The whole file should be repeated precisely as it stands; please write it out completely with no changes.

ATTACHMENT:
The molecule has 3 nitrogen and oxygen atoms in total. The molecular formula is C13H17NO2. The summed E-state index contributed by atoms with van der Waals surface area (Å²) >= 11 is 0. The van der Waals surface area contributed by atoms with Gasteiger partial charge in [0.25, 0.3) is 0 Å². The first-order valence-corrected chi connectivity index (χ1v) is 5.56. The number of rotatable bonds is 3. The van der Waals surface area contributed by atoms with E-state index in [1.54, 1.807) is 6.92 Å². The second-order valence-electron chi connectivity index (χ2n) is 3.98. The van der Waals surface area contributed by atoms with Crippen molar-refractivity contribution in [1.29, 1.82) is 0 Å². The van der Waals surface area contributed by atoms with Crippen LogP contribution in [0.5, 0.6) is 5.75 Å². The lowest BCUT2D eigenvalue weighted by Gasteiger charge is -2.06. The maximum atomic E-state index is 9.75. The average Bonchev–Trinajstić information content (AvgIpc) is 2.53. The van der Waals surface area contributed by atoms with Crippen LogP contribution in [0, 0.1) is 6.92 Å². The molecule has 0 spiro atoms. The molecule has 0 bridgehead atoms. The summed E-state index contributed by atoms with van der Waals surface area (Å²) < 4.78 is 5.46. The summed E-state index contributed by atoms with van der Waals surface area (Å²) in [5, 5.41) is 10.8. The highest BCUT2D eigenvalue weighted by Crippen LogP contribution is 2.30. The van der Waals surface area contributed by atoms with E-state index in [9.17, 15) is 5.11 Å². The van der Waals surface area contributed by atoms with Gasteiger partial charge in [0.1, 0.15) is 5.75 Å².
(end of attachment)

The molecule has 3 nitrogen and oxygen atoms in total. The molecular formula is C13H17NO2. The summed E-state index contributed by atoms with van der Waals surface area (Å²) >= 11 is 0. The van der Waals surface area contributed by atoms with Gasteiger partial charge in [0.25, 0.3) is 0 Å². The first-order valence-corrected chi connectivity index (χ1v) is 5.56. The number of rotatable bonds is 3. The van der Waals surface area contributed by atoms with E-state index in [1.54, 1.807) is 6.92 Å². The second-order valence-electron chi connectivity index (χ2n) is 3.98. The van der Waals surface area contributed by atoms with Crippen molar-refractivity contribution in [1.29, 1.82) is 0 Å². The van der Waals surface area contributed by atoms with Crippen LogP contribution in [0.5, 0.6) is 5.75 Å². The lowest BCUT2D eigenvalue weighted by Gasteiger charge is -2.06. The maximum atomic E-state index is 9.75. The average Bonchev–Trinajstić information content (AvgIpc) is 2.53. The van der Waals surface area contributed by atoms with Crippen LogP contribution in [0, 0.1) is 6.92 Å². The molecule has 0 spiro atoms. The molecule has 0 bridgehead atoms. The summed E-state index contributed by atoms with van der Waals surface area (Å²) < 4.78 is 5.46. The summed E-state index contributed by atoms with van der Waals surface area (Å²) in [5, 5.41) is 10.8. The highest BCUT2D eigenvalue weighted by Crippen LogP contribution is 2.30. The van der Waals surface area contributed by atoms with E-state index in [9.17, 15) is 5.11 Å². The van der Waals surface area contributed by atoms with Gasteiger partial charge in [0.1, 0.15) is 5.75 Å².